Wikileaks as News Publication: Laying to Waste the Charges Against Assange
Updated: Apr 19
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By Eric Harvey
COPYRIGHT PENDING 2020
Photo Credit: The Daily Beast
The man that leaked “The Pentagon Papers” to The New York Times in 1971, Chicago-born Dr. Daniel Ellsberg is the 70s equivalent of present-day former U.S. Army soldier Chelsea Manning, the woman that provided anti-secrecy platform Wikileaks with the 90,000 classified documents that Wikileaks released as “The Afghan War Diary.”
Both Ellsberg and Manning had spent time in the military. Ellsberg was a company commander and platoon leader in the Marines from 1954 to 1957. He served in Southeast Asia. Ellsberg went on to work as a military analyst for the highest levels of our government. Similarly, Manning was a soldier stationed in Iraq from 2007 to 2010.
In their respective military careers, both Ellsberg and Manning experienced the trauma of two of America’s worst military campaigns. Both were ultimately motivated to disrupt these campaigns by leaking classified information to the American public. Both were charged with violating The Espionage Act of 1917—the piece of legislation passed shortly after America entered WWI, which aimed to stamp out subversion within the military. At the Act’s core was an attempt to mitigate the threat of espionage in war time.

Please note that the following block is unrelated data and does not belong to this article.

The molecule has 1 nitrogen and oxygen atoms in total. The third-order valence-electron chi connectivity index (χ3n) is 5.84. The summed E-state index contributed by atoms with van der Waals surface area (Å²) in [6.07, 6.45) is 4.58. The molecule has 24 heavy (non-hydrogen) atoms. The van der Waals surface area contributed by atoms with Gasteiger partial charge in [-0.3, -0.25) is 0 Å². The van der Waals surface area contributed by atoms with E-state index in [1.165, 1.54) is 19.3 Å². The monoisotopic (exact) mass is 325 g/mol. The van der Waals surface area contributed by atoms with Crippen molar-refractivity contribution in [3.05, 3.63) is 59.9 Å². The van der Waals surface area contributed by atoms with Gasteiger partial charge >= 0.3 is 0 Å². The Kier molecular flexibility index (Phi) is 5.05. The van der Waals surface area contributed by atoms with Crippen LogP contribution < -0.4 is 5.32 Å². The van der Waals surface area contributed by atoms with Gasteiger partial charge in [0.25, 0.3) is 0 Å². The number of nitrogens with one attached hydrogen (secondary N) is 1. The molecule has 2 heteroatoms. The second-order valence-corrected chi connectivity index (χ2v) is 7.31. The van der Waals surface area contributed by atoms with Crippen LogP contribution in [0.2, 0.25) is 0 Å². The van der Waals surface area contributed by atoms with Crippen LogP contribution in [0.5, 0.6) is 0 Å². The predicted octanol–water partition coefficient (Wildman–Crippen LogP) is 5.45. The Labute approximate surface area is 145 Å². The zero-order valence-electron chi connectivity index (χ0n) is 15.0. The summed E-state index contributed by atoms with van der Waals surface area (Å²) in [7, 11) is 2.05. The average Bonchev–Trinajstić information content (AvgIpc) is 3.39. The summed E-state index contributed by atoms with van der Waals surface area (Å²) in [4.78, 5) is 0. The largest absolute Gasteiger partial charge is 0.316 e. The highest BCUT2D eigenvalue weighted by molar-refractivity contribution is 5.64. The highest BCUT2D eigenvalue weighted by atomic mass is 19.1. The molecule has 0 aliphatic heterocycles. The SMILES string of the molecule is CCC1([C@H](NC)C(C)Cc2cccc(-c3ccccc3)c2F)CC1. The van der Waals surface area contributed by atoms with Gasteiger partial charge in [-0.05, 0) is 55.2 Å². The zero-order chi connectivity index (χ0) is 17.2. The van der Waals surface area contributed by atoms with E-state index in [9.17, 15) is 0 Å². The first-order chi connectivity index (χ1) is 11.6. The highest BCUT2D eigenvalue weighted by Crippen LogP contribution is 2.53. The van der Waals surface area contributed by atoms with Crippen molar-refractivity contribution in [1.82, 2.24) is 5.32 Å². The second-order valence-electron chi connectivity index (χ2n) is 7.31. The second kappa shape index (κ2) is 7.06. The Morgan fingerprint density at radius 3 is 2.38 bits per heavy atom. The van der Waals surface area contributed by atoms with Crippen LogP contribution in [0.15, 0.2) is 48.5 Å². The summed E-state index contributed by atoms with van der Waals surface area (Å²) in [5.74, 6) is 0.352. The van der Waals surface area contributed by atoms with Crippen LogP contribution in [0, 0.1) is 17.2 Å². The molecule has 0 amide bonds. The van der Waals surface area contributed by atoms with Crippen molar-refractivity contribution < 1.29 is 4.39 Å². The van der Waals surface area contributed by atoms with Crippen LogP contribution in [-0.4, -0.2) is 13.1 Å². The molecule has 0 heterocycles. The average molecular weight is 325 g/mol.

In leaking “The Afghan War Diary,” Manning may have met a less favorable fate than Ellsberg. She was convicted of violating the Act by a military court and sentenced to a lengthy prison term. By contrast, Ellsberg was acquitted of all charges, when it was discovered that entities working for President Nixon had attempted to illegally obtain evidence of his alleged wrongdoing. It is important not to forget, however, that President Obama commuted Manning's sentence as he was leaving his second term in office.
Likewise, in releasing “The Afghan War Diary,” often likened to “The Pentagon Papers,” Wikileaks is reminiscent of The New York Times, when NYT released “The Papers.”